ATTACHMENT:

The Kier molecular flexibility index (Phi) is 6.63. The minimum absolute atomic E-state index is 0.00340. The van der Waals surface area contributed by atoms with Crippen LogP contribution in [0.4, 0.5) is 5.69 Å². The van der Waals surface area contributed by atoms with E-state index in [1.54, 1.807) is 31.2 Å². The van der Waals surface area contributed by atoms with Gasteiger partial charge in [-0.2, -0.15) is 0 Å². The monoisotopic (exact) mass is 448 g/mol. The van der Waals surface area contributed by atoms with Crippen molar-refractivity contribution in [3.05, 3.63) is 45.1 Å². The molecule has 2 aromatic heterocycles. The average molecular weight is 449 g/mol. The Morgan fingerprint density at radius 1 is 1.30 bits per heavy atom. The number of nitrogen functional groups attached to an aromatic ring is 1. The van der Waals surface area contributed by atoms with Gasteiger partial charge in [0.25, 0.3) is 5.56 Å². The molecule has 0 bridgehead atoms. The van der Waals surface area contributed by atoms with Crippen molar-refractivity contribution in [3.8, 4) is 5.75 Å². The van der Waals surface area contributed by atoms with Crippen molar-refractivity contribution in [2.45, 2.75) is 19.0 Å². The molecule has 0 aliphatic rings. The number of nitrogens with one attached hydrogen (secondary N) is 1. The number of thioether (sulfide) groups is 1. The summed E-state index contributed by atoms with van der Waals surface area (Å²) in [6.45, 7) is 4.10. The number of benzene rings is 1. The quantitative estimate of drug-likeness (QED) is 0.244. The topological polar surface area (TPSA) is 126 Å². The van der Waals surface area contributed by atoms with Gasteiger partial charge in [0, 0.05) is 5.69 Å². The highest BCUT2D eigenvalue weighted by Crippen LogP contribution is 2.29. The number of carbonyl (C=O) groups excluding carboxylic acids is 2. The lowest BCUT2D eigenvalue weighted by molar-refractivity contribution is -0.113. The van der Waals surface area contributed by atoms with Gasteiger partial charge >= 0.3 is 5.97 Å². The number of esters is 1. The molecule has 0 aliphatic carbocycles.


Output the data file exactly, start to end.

The Kier molecular flexibility index (Phi) is 6.63. The minimum absolute atomic E-state index is 0.00340. The van der Waals surface area contributed by atoms with Crippen LogP contribution in [0.4, 0.5) is 5.69 Å². The van der Waals surface area contributed by atoms with E-state index in [1.54, 1.807) is 31.2 Å². The van der Waals surface area contributed by atoms with Gasteiger partial charge in [-0.2, -0.15) is 0 Å². The monoisotopic (exact) mass is 448 g/mol. The van der Waals surface area contributed by atoms with Crippen molar-refractivity contribution in [3.05, 3.63) is 45.1 Å². The molecule has 2 aromatic heterocycles. The average molecular weight is 449 g/mol. The Morgan fingerprint density at radius 1 is 1.30 bits per heavy atom. The number of nitrogen functional groups attached to an aromatic ring is 1. The van der Waals surface area contributed by atoms with Gasteiger partial charge in [0.25, 0.3) is 5.56 Å². The molecule has 0 bridgehead atoms. The van der Waals surface area contributed by atoms with Crippen molar-refractivity contribution in [3.8, 4) is 5.75 Å². The van der Waals surface area contributed by atoms with Crippen molar-refractivity contribution in [2.45, 2.75) is 19.0 Å². The molecule has 0 aliphatic rings. The number of nitrogens with one attached hydrogen (secondary N) is 1. The number of thioether (sulfide) groups is 1. The summed E-state index contributed by atoms with van der Waals surface area (Å²) in [6.45, 7) is 4.10. The number of benzene rings is 1. The quantitative estimate of drug-likeness (QED) is 0.244. The topological polar surface area (TPSA) is 126 Å². The van der Waals surface area contributed by atoms with Gasteiger partial charge in [0, 0.05) is 5.69 Å². The highest BCUT2D eigenvalue weighted by Crippen LogP contribution is 2.29. The number of carbonyl (C=O) groups excluding carboxylic acids is 2. The lowest BCUT2D eigenvalue weighted by molar-refractivity contribution is -0.113. The van der Waals surface area contributed by atoms with Gasteiger partial charge >= 0.3 is 5.97 Å². The number of esters is 1. The molecule has 0 aliphatic carbocycles.